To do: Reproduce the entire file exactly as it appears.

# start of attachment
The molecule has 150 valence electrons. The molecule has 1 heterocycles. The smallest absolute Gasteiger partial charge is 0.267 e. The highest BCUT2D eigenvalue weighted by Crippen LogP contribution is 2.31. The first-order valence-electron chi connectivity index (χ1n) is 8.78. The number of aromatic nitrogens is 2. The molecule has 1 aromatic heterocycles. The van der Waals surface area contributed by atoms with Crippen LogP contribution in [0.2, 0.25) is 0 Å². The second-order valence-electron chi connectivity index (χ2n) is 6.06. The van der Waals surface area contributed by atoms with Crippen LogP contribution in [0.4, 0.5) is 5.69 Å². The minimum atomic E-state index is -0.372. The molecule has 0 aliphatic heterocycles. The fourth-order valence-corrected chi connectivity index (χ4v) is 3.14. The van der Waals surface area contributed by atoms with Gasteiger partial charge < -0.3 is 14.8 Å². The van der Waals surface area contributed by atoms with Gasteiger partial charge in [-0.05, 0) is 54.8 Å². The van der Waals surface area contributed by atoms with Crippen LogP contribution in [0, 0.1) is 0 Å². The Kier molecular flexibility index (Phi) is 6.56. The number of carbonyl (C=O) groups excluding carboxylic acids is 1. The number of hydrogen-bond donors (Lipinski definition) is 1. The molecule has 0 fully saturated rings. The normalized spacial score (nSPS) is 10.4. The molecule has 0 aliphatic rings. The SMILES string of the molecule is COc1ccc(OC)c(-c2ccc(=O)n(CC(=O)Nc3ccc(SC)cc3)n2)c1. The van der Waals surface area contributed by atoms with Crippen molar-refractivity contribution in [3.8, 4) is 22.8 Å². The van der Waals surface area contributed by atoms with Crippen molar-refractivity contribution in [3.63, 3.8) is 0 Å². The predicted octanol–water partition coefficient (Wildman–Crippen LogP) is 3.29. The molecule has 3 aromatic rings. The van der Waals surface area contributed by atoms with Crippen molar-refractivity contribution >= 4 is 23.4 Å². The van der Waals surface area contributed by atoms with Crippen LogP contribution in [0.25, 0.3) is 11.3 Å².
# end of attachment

The molecule has 150 valence electrons. The molecule has 1 heterocycles. The smallest absolute Gasteiger partial charge is 0.267 e. The highest BCUT2D eigenvalue weighted by Crippen LogP contribution is 2.31. The first-order valence-electron chi connectivity index (χ1n) is 8.78. The number of aromatic nitrogens is 2. The molecule has 1 aromatic heterocycles. The van der Waals surface area contributed by atoms with Crippen LogP contribution in [0.2, 0.25) is 0 Å². The second-order valence-electron chi connectivity index (χ2n) is 6.06. The van der Waals surface area contributed by atoms with Crippen LogP contribution in [0.4, 0.5) is 5.69 Å². The minimum atomic E-state index is -0.372. The molecule has 0 aliphatic heterocycles. The fourth-order valence-corrected chi connectivity index (χ4v) is 3.14. The van der Waals surface area contributed by atoms with Gasteiger partial charge < -0.3 is 14.8 Å². The van der Waals surface area contributed by atoms with Gasteiger partial charge in [-0.05, 0) is 54.8 Å². The van der Waals surface area contributed by atoms with Crippen LogP contribution in [0, 0.1) is 0 Å². The Kier molecular flexibility index (Phi) is 6.56. The number of carbonyl (C=O) groups excluding carboxylic acids is 1. The number of hydrogen-bond donors (Lipinski definition) is 1. The molecule has 0 fully saturated rings. The normalized spacial score (nSPS) is 10.4. The molecule has 0 aliphatic rings. The SMILES string of the molecule is COc1ccc(OC)c(-c2ccc(=O)n(CC(=O)Nc3ccc(SC)cc3)n2)c1. The van der Waals surface area contributed by atoms with Crippen molar-refractivity contribution in [3.8, 4) is 22.8 Å². The van der Waals surface area contributed by atoms with Crippen molar-refractivity contribution in [3.63, 3.8) is 0 Å². The predicted octanol–water partition coefficient (Wildman–Crippen LogP) is 3.29. The molecule has 3 aromatic rings. The van der Waals surface area contributed by atoms with Crippen molar-refractivity contribution >= 4 is 23.4 Å². The van der Waals surface area contributed by atoms with Crippen LogP contribution in [0.25, 0.3) is 11.3 Å².